Microsoft has asked for a public hearing to present its arguments that it is complying with the European Commission's 2004 anti-trust ruling. The Commission, however, has so far denied the request.
Microsoft said that it wanted a planned two-day hearing, at which the company can present its arguments on compliance, to be open. While it was normally the Commission?s policy to hold such hearings in private, Microsoft said that the hearing should be conducted in an "open forum."
Such sessions are normally private to protect the party under investigation but Microsoft was prepared to "waive its right" to a confidential hearing to ensure a "full and fair examination of the issues of the case."
The Commission has up to now denied the company's request for an open hearing, Microsoft said. The company added that it remains committed to meeting any and all new demands set by the Commission but was "steadfast" in its request for "full access to the evidence against us, and the opportunity to respond to the Commission's allegations in an open hearing."
A Commission spokesman confirmed that it did not want to have a public hearing.
"The Commission regulation on procedures in anti-trust cases is very explicit. It says oral hearings should not be held in public," said Jonathan Todd, spokesman for the Commission's competition commissioner, Neelie Kroes. He added that the point of the hearing was to guarantee "due process" and allow participants to speak freely without betraying "business secrets."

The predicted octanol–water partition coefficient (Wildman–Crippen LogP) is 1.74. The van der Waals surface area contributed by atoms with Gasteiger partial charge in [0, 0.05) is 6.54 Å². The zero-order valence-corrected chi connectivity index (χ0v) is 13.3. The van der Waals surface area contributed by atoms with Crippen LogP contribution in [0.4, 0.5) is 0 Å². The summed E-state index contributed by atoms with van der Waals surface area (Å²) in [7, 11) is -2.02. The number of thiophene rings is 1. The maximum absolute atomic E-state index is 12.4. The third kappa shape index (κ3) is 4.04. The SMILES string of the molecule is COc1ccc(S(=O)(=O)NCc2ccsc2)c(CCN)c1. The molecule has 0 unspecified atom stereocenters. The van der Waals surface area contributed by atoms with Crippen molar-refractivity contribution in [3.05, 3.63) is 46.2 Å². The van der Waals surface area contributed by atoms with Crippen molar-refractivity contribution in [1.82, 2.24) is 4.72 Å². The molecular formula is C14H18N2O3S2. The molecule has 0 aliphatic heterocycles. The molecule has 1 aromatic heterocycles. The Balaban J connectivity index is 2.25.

The hearing is scheduled for 30 and 31 March. Presentations from Microsoft, the Commission and interested third parties (including complainants against the company such as IBM, Sun Microsystems and the Free Software Foundation) will be heard by the hearing officer, Karen Williams.
After the hearing, the Commission will decide whether Microsoft is complying with an order that requires it to provide sufficient documentation to allow rival programmers to develop products that can interoperate with its workgroup server software.
Microsoft argues that it has already exceeded the Commission's demands, including offering to grant access to server source code.
If the Commission decides the company is not complying with its ruling, it can levy a daily fine of up to ?2 million (US$2.4 million) a day on Microsoft.